“Long Live Lord Kor!” is a novella-length work.  Mental time travel has been invented, but restricted to meddling with planets whose populations are dead in “the present” to try to bring them back to life.  Special agent Creed Trapnell is assigned to follow up a failed mission.  For reasons not fully discussed, it is only possible to be projected back into a brain that has near-zero intelligence of its own.  Trapnell finds himself not in the body of the oracle he was intended to inhabit (and why would an  oracle be devoid of thought?) and instead inhabiting Lord Kor Kenric, the son of the king.

It seems Kor recently took a bad wound to the head, and was not expected to live, let alone recover with only a case of amnesia.  Now the new merged Lord Kor must seek out the “sorceress” who is the primary agent in this time period and attempt to complete the mission before the oracle sets the planet on the road to nuclear war.  Turns out there were some important things left out of Trapnell’s briefing…but did the supercomputer ZAT deliberately conceal these topics, or just not know?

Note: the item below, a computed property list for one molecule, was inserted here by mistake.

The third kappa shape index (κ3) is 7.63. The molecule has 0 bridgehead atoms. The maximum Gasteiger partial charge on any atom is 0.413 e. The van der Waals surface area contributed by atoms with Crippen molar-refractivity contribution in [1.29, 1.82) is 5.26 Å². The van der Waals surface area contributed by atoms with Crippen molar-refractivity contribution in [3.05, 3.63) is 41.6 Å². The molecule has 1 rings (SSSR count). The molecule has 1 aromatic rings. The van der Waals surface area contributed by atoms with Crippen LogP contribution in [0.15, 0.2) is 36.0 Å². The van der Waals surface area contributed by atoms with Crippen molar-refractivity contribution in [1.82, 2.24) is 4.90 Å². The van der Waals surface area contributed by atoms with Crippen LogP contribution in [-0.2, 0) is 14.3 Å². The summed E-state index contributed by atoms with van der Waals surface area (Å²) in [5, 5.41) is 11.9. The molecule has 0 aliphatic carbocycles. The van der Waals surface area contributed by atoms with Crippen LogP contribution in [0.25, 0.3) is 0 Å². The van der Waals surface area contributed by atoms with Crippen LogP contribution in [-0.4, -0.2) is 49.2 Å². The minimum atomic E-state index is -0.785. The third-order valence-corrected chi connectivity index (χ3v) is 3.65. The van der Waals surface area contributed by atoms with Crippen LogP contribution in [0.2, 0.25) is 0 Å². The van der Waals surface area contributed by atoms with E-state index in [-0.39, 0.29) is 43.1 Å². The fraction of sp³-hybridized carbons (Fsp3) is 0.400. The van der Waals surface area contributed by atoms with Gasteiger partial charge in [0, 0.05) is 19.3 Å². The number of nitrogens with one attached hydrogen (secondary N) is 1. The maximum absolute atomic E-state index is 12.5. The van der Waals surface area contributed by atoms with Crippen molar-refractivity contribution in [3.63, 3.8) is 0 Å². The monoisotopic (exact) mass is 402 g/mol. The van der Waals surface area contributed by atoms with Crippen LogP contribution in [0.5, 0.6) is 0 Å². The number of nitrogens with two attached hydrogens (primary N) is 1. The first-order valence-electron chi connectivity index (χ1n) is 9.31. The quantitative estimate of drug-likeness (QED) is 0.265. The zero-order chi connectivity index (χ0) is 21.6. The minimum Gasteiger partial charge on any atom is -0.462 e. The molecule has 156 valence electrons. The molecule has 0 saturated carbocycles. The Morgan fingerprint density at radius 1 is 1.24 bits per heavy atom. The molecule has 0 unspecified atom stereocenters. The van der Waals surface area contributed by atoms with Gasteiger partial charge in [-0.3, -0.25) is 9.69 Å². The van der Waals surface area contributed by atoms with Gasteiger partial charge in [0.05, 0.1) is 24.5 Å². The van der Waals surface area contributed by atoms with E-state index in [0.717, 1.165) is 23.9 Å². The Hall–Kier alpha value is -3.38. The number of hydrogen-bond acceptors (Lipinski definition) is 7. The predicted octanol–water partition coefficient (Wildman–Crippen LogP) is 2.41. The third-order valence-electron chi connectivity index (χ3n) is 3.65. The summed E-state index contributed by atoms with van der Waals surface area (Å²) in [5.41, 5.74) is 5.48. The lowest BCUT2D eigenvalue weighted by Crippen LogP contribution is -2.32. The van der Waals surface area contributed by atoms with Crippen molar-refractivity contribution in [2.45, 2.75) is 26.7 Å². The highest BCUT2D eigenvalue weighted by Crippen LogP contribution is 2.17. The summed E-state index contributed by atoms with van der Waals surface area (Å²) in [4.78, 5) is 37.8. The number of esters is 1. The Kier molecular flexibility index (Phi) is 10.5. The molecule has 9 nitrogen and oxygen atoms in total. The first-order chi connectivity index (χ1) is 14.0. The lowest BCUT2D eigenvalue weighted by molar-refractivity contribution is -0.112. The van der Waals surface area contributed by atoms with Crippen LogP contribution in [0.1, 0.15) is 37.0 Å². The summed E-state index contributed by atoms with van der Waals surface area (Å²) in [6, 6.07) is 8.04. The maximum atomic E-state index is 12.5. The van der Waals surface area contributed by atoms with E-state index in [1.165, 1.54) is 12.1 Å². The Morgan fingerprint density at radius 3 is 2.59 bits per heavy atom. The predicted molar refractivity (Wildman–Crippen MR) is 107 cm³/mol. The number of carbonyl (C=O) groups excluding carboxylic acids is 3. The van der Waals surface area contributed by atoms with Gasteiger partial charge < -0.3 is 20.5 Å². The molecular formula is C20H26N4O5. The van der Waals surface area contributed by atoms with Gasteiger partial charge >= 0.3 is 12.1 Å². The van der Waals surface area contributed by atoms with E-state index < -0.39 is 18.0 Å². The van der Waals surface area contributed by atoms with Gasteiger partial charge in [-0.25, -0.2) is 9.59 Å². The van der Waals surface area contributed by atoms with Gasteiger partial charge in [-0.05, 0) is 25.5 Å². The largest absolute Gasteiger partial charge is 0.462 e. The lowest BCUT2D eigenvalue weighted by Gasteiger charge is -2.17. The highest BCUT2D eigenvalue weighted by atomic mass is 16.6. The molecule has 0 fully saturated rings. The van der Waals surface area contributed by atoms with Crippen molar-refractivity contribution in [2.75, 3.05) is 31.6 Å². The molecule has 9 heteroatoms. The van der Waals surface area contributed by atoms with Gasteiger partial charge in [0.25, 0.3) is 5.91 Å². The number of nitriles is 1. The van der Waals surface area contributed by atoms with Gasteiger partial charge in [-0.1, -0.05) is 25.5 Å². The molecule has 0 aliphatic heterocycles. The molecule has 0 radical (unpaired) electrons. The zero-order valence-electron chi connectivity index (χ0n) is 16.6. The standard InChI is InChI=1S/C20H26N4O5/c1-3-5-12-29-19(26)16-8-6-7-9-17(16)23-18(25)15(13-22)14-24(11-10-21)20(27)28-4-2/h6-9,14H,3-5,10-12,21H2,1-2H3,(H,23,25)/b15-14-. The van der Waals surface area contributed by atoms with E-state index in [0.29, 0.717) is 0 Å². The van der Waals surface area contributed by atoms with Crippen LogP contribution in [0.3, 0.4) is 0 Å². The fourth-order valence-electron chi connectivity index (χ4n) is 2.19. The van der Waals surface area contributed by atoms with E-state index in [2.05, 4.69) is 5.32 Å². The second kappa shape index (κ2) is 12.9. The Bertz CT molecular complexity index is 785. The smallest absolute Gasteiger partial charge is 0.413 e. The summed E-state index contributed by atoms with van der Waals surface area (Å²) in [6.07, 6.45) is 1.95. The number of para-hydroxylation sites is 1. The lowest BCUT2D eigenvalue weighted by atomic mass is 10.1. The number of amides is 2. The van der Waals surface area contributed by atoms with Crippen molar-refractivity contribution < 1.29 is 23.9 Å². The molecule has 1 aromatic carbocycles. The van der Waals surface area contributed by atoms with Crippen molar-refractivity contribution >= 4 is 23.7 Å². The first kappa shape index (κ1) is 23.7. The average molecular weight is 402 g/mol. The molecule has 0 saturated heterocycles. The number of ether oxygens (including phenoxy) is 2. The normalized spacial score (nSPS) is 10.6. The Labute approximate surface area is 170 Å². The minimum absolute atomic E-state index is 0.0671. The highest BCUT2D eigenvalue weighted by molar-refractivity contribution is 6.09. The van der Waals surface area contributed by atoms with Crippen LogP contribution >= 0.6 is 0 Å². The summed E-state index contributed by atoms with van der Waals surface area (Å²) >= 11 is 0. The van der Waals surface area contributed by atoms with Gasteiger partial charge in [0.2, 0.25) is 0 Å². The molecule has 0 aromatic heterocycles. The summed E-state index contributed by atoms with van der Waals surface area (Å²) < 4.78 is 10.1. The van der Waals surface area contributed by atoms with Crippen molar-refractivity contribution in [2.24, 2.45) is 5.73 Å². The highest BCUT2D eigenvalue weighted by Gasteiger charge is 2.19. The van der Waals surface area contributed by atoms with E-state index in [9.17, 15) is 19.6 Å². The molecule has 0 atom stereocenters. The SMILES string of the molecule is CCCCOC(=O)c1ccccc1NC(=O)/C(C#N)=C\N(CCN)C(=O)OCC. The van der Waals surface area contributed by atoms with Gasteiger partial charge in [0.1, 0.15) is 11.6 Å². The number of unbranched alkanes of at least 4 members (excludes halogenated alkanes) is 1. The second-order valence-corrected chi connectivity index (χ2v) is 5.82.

There’s some use of what used to be acceptable medical terms for people with mental handicaps, but are now considered slurs.

“Andre Norton: Loss of Faith” by Rick Brooks is a survey of the themes in her work, and what seemed to be an increasing pessimism in her books.  Many of the darker sides of her settings had been there all along, but Mr. Brooks felt they were becoming more central in the late 1960s material.

The volume ends with a complete as of 1974 bibliography for Ms. Norton.